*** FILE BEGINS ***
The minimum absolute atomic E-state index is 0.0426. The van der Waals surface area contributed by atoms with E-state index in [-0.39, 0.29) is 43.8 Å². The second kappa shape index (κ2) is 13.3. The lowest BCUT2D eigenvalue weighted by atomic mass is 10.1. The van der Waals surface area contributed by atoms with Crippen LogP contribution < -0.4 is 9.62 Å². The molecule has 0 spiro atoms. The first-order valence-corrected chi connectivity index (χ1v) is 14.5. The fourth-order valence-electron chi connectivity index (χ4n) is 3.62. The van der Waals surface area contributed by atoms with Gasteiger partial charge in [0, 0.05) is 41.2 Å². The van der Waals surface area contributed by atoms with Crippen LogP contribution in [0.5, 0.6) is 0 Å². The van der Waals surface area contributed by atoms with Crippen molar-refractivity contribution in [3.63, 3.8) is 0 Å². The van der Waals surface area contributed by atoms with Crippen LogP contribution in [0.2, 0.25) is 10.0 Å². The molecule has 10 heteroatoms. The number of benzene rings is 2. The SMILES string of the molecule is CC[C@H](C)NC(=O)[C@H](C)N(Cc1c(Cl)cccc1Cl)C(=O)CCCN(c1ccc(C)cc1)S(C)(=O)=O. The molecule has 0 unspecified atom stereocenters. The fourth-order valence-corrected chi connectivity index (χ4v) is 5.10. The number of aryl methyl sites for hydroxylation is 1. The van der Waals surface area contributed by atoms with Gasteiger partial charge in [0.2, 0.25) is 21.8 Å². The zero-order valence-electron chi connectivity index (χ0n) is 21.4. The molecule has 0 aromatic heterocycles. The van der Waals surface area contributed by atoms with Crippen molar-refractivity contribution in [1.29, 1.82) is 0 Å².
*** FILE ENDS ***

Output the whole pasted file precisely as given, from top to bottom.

The minimum absolute atomic E-state index is 0.0426. The van der Waals surface area contributed by atoms with E-state index in [-0.39, 0.29) is 43.8 Å². The second kappa shape index (κ2) is 13.3. The lowest BCUT2D eigenvalue weighted by atomic mass is 10.1. The van der Waals surface area contributed by atoms with Crippen LogP contribution < -0.4 is 9.62 Å². The molecule has 0 spiro atoms. The first-order valence-corrected chi connectivity index (χ1v) is 14.5. The fourth-order valence-electron chi connectivity index (χ4n) is 3.62. The van der Waals surface area contributed by atoms with Gasteiger partial charge in [0, 0.05) is 41.2 Å². The van der Waals surface area contributed by atoms with Crippen LogP contribution in [0.5, 0.6) is 0 Å². The van der Waals surface area contributed by atoms with Crippen molar-refractivity contribution in [3.63, 3.8) is 0 Å². The van der Waals surface area contributed by atoms with Crippen LogP contribution in [0.2, 0.25) is 10.0 Å². The molecule has 10 heteroatoms. The number of benzene rings is 2. The SMILES string of the molecule is CC[C@H](C)NC(=O)[C@H](C)N(Cc1c(Cl)cccc1Cl)C(=O)CCCN(c1ccc(C)cc1)S(C)(=O)=O. The molecule has 0 unspecified atom stereocenters. The fourth-order valence-corrected chi connectivity index (χ4v) is 5.10. The number of aryl methyl sites for hydroxylation is 1. The van der Waals surface area contributed by atoms with Gasteiger partial charge in [0.2, 0.25) is 21.8 Å². The zero-order valence-electron chi connectivity index (χ0n) is 21.4. The molecule has 0 aromatic heterocycles. The van der Waals surface area contributed by atoms with Crippen molar-refractivity contribution in [1.29, 1.82) is 0 Å².